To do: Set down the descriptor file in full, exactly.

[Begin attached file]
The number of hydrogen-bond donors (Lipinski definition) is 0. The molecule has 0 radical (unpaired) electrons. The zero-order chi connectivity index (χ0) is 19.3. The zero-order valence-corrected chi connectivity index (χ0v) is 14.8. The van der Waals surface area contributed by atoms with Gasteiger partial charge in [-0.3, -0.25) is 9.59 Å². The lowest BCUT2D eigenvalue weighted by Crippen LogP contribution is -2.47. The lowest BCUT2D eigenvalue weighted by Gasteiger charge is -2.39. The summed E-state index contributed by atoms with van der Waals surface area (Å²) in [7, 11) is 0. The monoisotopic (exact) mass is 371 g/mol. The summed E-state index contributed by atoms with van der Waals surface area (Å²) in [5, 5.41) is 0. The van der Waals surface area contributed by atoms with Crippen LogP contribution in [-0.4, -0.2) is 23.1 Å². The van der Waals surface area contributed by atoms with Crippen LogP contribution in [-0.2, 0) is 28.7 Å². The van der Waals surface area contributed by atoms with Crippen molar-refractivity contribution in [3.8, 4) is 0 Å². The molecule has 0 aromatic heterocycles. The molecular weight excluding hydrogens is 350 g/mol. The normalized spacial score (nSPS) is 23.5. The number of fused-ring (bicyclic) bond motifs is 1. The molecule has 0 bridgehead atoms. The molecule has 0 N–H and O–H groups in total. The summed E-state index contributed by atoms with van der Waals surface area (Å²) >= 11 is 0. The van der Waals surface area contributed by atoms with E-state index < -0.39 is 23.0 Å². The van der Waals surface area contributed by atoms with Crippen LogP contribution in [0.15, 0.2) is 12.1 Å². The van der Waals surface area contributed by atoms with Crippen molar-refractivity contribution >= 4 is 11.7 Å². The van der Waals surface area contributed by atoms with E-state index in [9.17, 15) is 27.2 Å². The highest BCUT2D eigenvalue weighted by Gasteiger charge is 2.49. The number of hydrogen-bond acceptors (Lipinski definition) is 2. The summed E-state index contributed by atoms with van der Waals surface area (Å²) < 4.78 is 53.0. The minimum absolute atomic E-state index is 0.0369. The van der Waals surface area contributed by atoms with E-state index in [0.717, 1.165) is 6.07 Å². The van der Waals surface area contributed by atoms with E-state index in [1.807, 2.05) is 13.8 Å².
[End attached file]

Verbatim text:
The number of hydrogen-bond donors (Lipinski definition) is 0. The molecule has 0 radical (unpaired) electrons. The zero-order chi connectivity index (χ0) is 19.3. The zero-order valence-corrected chi connectivity index (χ0v) is 14.8. The van der Waals surface area contributed by atoms with Gasteiger partial charge in [-0.3, -0.25) is 9.59 Å². The lowest BCUT2D eigenvalue weighted by Crippen LogP contribution is -2.47. The lowest BCUT2D eigenvalue weighted by Gasteiger charge is -2.39. The summed E-state index contributed by atoms with van der Waals surface area (Å²) in [7, 11) is 0. The monoisotopic (exact) mass is 371 g/mol. The summed E-state index contributed by atoms with van der Waals surface area (Å²) in [5, 5.41) is 0. The van der Waals surface area contributed by atoms with Crippen LogP contribution in [-0.4, -0.2) is 23.1 Å². The van der Waals surface area contributed by atoms with Crippen LogP contribution in [-0.2, 0) is 28.7 Å². The van der Waals surface area contributed by atoms with Crippen molar-refractivity contribution in [3.8, 4) is 0 Å². The molecule has 0 aromatic heterocycles. The molecular weight excluding hydrogens is 350 g/mol. The normalized spacial score (nSPS) is 23.5. The number of fused-ring (bicyclic) bond motifs is 1. The molecule has 0 bridgehead atoms. The molecule has 0 N–H and O–H groups in total. The summed E-state index contributed by atoms with van der Waals surface area (Å²) >= 11 is 0. The van der Waals surface area contributed by atoms with E-state index < -0.39 is 23.0 Å². The van der Waals surface area contributed by atoms with Crippen LogP contribution in [0.15, 0.2) is 12.1 Å². The van der Waals surface area contributed by atoms with Crippen molar-refractivity contribution >= 4 is 11.7 Å². The van der Waals surface area contributed by atoms with E-state index in [9.17, 15) is 27.2 Å². The highest BCUT2D eigenvalue weighted by Gasteiger charge is 2.49. The number of hydrogen-bond acceptors (Lipinski definition) is 2. The summed E-state index contributed by atoms with van der Waals surface area (Å²) < 4.78 is 53.0. The minimum absolute atomic E-state index is 0.0369. The van der Waals surface area contributed by atoms with E-state index in [0.717, 1.165) is 6.07 Å². The van der Waals surface area contributed by atoms with E-state index in [1.807, 2.05) is 13.8 Å².